Listing a home that is vacant over the winter months can bring some additional challenges to sellers and listing agents. One of the most important things is to not turn off the heat and also don’t turn it down too low. Water freezes at 32° F (0° C) so it’s best to not turn the heat down below, say, 60° F.
Over the years, I’ve walked into many vacant homes in the winter to inspect them only to find the heat turned off or set to 50° F. Night time temperatures reaching into the 20s can sometimes result in plumbing issues since the low heat setting and closed bathroom and kitchen cabinet doors prevent the little heat that remains in the home from reaching the exposed plumbing below the sinks. The basement will most often colder than the rest of the home and this is where most of the home’s plumbing is exposed. This can lead to partially or totally frozen plumbing. This, of course, can require parts of the home’s plumbing to be replaced. When temperatures warm up slightly again, this can lead to the previously frozen and damaged pipe to now leak. Sometimes unknown for a week or so, this can lead to extensive damage over a period of time in a vacant home.
Also, disconnecting hoses from exterior hose bibs (faucets, spigots, hydrants, etc.. whatever you want to call them) is also wise. A hose connected to even a frost-free hose bib in freezing temperatures can still potentially cause damage to the hose or the hose bib if there is water in the hose. If you don’t have frost-free hose bibs, most homes have shutoff valves for these exterior faucets inside the basement. Winterizing the home’s plumbing is also an option. This entails draining all water from the supply plumbing (including draining and turning off the water heater, too) and using compressed air to get rid of any remaining water in the lines. Anti-freeze is added to drains. This, of course, presents an issue when showings or inspections occur as most prospective home buyers will want to check out the water flow or pressure. Also, the home’s plumbing system need to be fully operable before the home inspection occurs. As listed on the PA sales agreement, the seller is responsible for having all of the home's systems/appliances operational prior to the inspection.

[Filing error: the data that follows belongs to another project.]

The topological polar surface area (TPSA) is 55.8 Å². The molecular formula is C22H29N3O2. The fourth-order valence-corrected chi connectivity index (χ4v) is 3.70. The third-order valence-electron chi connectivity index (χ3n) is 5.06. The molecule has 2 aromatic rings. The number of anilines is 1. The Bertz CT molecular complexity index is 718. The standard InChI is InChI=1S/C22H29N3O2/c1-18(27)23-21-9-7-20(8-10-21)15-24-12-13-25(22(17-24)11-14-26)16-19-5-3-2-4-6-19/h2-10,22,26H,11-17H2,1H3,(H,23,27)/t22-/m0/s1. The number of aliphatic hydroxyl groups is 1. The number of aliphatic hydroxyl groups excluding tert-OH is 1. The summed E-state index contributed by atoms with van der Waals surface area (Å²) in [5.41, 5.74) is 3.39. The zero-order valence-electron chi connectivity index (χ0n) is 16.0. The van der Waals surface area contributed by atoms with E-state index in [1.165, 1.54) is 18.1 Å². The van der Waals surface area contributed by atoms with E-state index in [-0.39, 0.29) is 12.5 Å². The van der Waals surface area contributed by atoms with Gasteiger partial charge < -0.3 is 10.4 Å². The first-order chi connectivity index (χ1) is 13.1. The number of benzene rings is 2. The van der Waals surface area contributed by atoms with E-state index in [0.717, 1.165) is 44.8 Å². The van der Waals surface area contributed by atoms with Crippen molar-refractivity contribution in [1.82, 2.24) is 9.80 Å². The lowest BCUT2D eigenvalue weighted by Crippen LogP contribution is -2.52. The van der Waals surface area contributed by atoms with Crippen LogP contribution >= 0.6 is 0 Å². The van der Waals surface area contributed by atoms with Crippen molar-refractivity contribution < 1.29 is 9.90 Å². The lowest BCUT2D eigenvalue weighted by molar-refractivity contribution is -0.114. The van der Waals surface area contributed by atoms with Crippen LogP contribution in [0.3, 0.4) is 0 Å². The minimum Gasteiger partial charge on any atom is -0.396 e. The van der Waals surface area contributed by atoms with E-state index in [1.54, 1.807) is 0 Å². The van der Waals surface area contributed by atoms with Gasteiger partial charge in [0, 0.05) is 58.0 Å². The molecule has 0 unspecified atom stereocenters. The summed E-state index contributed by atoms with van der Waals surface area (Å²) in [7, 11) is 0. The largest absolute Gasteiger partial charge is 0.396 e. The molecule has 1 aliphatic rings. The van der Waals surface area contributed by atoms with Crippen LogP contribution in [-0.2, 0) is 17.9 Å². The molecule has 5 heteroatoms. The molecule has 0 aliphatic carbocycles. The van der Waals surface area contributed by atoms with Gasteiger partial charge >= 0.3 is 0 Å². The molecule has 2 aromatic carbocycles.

Besides the obvious potential damage to the home, a vacant home with no heat running or at a low setting isn’t pleasing to potential home buyers coming through for an open house or showing. The first impression may be that the home isn’t comfortable and we all know that first impressions of a potential home buyer are lasting ones. Do you want to potentially lose a potential buyer simply because their first impression of the home was an unwelcoming one since it’s so cold inside?
Keeping the heat running at a reasonable temperature will help save some money on heating costs yet help minimize damage to the home. Since the heat will be running a lot more in the winter, having the heating system professionally serviced beforehand is also wise. All manufacturers of furnaces, boilers, and heat pumps recommend annual professional clean/service. This helps ensure the unit is running at its peak efficiency and is doing so safely. As part of a home inspection, the inspector will also report on the presence of recent service records for the central heating and cooling systems anyways. Having service records available to show that the heating/cooling system has been professionally serviced annually helps put the buyer’s mind at ease that the seller took care of the home. So, having the HVAC system serviced before winter has multiple benefits.
In homes that have window A/C units installed, removing and storing these units before cold weather hits is also a good idea. Most window A/C units don’t properly seal the window opening so cold air can easily enter the home around the window unit’s perimeter.
Since winter also means shorter days, having lamps on timers operating at various times through the evening may help deter burglars. We often hear of vacant homes being broken into so copper pipes can be stolen. Also, picking up newspapers or other materials left in the driveway is also wise. If it snowed recently and the snow remains in the driveway or there are no tire-tracks in the driveway, each are a sure-sign to a crook that the home is vacant possibly presenting an invitation. It’s a good idea to periodically (such as weekly, if possible) stop by the home just to make sure nothing is awry.
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© 2020 Matthew Steger
Matthew Steger, owner/inspector of WIN Home Inspection, is a Certified Level 1 Infrared Thermographer, an ASHI Certified Inspector (ACI), and an electrical engineer. He can be reached at: 717-361-9467 or email@example.com.
WIN Home Inspection has provided a wide array of home inspection services in the Lancaster, PA area since 2002. This article was authored by Matthew Steger, ACI - owner of WIN Home Inspection in Lancaster, PA. No article, or portion thereof, may be reproduced or copied without prior written consent of Matthew Steger.